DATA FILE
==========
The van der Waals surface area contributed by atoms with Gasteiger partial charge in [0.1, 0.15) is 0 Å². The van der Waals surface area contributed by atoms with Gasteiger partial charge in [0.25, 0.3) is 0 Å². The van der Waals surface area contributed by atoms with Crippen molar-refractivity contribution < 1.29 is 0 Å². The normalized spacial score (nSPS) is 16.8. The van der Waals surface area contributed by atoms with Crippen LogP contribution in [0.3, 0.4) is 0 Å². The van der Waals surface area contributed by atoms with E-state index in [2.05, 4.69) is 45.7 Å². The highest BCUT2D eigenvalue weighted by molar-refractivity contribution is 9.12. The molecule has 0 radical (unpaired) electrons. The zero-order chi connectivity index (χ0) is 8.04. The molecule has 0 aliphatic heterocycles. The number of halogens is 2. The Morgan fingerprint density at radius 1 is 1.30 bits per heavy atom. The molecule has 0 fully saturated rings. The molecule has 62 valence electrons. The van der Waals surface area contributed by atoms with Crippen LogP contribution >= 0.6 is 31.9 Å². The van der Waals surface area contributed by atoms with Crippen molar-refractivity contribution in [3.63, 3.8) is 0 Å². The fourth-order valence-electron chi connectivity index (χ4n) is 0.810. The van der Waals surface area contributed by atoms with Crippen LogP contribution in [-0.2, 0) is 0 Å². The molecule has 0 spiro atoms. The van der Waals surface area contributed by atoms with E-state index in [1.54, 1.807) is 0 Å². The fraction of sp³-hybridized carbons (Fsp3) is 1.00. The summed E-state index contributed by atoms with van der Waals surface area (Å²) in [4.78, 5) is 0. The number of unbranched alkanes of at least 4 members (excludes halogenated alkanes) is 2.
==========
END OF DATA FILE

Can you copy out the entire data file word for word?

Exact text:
The van der Waals surface area contributed by atoms with Gasteiger partial charge in [0.1, 0.15) is 0 Å². The van der Waals surface area contributed by atoms with Gasteiger partial charge in [0.25, 0.3) is 0 Å². The van der Waals surface area contributed by atoms with Crippen molar-refractivity contribution < 1.29 is 0 Å². The normalized spacial score (nSPS) is 16.8. The van der Waals surface area contributed by atoms with Crippen LogP contribution in [0.3, 0.4) is 0 Å². The van der Waals surface area contributed by atoms with E-state index in [2.05, 4.69) is 45.7 Å². The highest BCUT2D eigenvalue weighted by molar-refractivity contribution is 9.12. The molecule has 0 radical (unpaired) electrons. The zero-order chi connectivity index (χ0) is 8.04. The molecule has 0 aliphatic heterocycles. The number of halogens is 2. The Morgan fingerprint density at radius 1 is 1.30 bits per heavy atom. The molecule has 0 fully saturated rings. The molecule has 62 valence electrons. The van der Waals surface area contributed by atoms with Crippen LogP contribution >= 0.6 is 31.9 Å². The van der Waals surface area contributed by atoms with Crippen molar-refractivity contribution in [3.63, 3.8) is 0 Å². The fourth-order valence-electron chi connectivity index (χ4n) is 0.810. The van der Waals surface area contributed by atoms with Crippen LogP contribution in [-0.2, 0) is 0 Å². The molecule has 0 spiro atoms. The van der Waals surface area contributed by atoms with E-state index in [1.54, 1.807) is 0 Å². The fraction of sp³-hybridized carbons (Fsp3) is 1.00. The summed E-state index contributed by atoms with van der Waals surface area (Å²) in [4.78, 5) is 0. The number of unbranched alkanes of at least 4 members (excludes halogenated alkanes) is 2.